When Tabetha Tyndale started a new job last year, she informed them she was still breastfeeding her 10-month-old son and wondered if there would be a place for her to pump during work. Her manager said they’d find a spot for her. But when Tyndale started, there was no designated place to pump privately.
“We went from room to room seeing if people were out of the office so I could pump,” Tyndale, 30, a nurse from Staten Island, New York, told TODAY Parents. “She would just throw me in someone’s office.”
When she moved to a satellite office with open cubicles, the bathroom was the only room with a door. Sometimes she pumped at her desk, covered in a shawl, or pumped in her car.
She even tried not breastfeeding until she got home until she developed mastitis, inflamed and infected breast tissue. It eventually became so painful she stopped breastfeeding son Malachi, just after his first birthday.
“I didn’t want to be a hassle,” she said. “I wanted to feed my son and work.”
Soon after, Tyndale was fired. Her employer said it was for unsatisfactory work, but she said her manager never mentioned problems. She filed an EEOC claim, which did not result in further action, so she sued. She is waiting to hear whether the company will be settling out of court. Tyndale's sharing her story to help women understand that they can pump privately at work.
"So many women are unaware of their rights as women and sometimes suffer in silence," she said.
Pumping at work can be challenging for many. In February, a sign at a dollar store went viral. It read: “Sorry had to pump for baby and no 1 else is here. Be back in 20 minutes.”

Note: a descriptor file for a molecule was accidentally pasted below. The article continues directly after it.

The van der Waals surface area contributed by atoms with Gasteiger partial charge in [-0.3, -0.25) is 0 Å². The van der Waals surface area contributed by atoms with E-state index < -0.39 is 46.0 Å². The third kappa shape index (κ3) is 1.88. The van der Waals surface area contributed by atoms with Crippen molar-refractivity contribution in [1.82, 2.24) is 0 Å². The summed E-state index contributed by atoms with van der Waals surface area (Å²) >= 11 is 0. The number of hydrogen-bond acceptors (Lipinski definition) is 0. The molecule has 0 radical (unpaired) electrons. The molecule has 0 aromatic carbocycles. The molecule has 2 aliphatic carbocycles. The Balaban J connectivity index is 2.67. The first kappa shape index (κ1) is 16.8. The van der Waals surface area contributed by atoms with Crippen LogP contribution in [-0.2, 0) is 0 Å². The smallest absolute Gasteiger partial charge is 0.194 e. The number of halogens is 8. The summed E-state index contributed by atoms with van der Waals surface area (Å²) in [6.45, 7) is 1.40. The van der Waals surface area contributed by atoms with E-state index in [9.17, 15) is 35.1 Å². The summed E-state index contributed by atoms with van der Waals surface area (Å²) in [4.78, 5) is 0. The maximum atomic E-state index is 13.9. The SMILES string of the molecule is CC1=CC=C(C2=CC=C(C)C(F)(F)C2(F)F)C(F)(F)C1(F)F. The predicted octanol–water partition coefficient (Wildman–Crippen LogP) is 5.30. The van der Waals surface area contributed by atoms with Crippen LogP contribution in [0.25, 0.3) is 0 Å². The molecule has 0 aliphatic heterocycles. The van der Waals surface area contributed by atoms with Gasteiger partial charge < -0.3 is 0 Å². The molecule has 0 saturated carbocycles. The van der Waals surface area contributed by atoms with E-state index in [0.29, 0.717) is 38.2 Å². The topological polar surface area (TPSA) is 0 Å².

At the time, the Family Dollar assistant manager who posted the sign shared her story with TODAY:
“I realized that my manager wasn’t going to try to bring a second person in. I called HR corporate to report the issue, and see if they would offer a resolution. They apologized ‘for the inconvenience’ and then went on to tell me to run back and forth every couple of minutes to pump in between customers,” Emily Margaret Edgington said.
The mom of two felt she had to do what was best for her daughter.
"My daughter’s health and being able to eat was my main concern. I wrote the sign, took a picture to show my manager, prayed to God that I wouldn’t get fired or written up for it, and stuck it up on the doors," she said.
Family Dollar provided TODAY a statement that said: "We do have company policies and procedures in place that meet all state and federal laws in regard to associate breaks, including those for nursing mothers."
There are federal and state laws that protect women who need to pump at work.
“The protection is part of the Affordable Care Act, which went into effect in 2010, which amended the Fair Labor Standards Act, and required employers give women a reasonable break period in order to express milk,” Paula Brantner, senior advisor at Workplace Fairness, told TODAY.
What’s more, employers need to provide a place for women to pump that isn’t a bathroom stall. That room needs to be one where people can't see the women pumping and prevents others from intruding.
Brantner said employers need to consider pumping breaks like any other break. If they pay employees for lunch breaks, then employers should pay them for pumping. If they do not pay for breaks, they will not pay for pumping.
“It has to be treated the same,” Brantner said.
There are exceptions for workplaces with fewer than 50 employees but the employer must show that allowing employees to pump is an “undue hardship.” Though, Brantner urges such companies to talk with a lawyer to be clear about the laws.
In most cases, employers cannot fire women for pumping during work.
“Being fired on that bias would be sex discrimination and a violation of the law,” Brantner said.